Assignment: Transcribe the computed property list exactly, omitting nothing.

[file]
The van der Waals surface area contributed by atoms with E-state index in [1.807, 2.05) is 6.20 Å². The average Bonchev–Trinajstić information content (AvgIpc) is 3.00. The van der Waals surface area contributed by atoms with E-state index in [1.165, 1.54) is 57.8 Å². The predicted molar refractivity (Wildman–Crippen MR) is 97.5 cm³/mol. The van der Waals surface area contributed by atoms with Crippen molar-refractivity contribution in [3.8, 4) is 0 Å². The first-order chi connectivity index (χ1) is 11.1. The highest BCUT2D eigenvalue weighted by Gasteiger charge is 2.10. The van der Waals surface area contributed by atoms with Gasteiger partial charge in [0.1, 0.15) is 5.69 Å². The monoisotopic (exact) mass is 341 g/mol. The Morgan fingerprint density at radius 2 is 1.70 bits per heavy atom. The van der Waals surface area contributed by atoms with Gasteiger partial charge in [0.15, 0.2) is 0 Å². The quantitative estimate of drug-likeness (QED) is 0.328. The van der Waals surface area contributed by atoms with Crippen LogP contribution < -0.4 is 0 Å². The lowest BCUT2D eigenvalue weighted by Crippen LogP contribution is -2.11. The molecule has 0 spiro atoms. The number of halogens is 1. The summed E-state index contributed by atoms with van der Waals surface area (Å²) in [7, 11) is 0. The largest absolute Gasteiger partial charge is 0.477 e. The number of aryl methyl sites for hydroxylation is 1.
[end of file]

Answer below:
The van der Waals surface area contributed by atoms with E-state index in [1.807, 2.05) is 6.20 Å². The average Bonchev–Trinajstić information content (AvgIpc) is 3.00. The van der Waals surface area contributed by atoms with E-state index in [1.165, 1.54) is 57.8 Å². The predicted molar refractivity (Wildman–Crippen MR) is 97.5 cm³/mol. The van der Waals surface area contributed by atoms with Crippen molar-refractivity contribution in [3.8, 4) is 0 Å². The first-order chi connectivity index (χ1) is 11.1. The highest BCUT2D eigenvalue weighted by Gasteiger charge is 2.10. The van der Waals surface area contributed by atoms with Gasteiger partial charge in [0.1, 0.15) is 5.69 Å². The monoisotopic (exact) mass is 341 g/mol. The Morgan fingerprint density at radius 2 is 1.70 bits per heavy atom. The van der Waals surface area contributed by atoms with Gasteiger partial charge in [0.15, 0.2) is 0 Å². The quantitative estimate of drug-likeness (QED) is 0.328. The van der Waals surface area contributed by atoms with Crippen LogP contribution < -0.4 is 0 Å². The lowest BCUT2D eigenvalue weighted by Crippen LogP contribution is -2.11. The molecule has 0 spiro atoms. The number of halogens is 1. The summed E-state index contributed by atoms with van der Waals surface area (Å²) in [7, 11) is 0. The largest absolute Gasteiger partial charge is 0.477 e. The number of aryl methyl sites for hydroxylation is 1.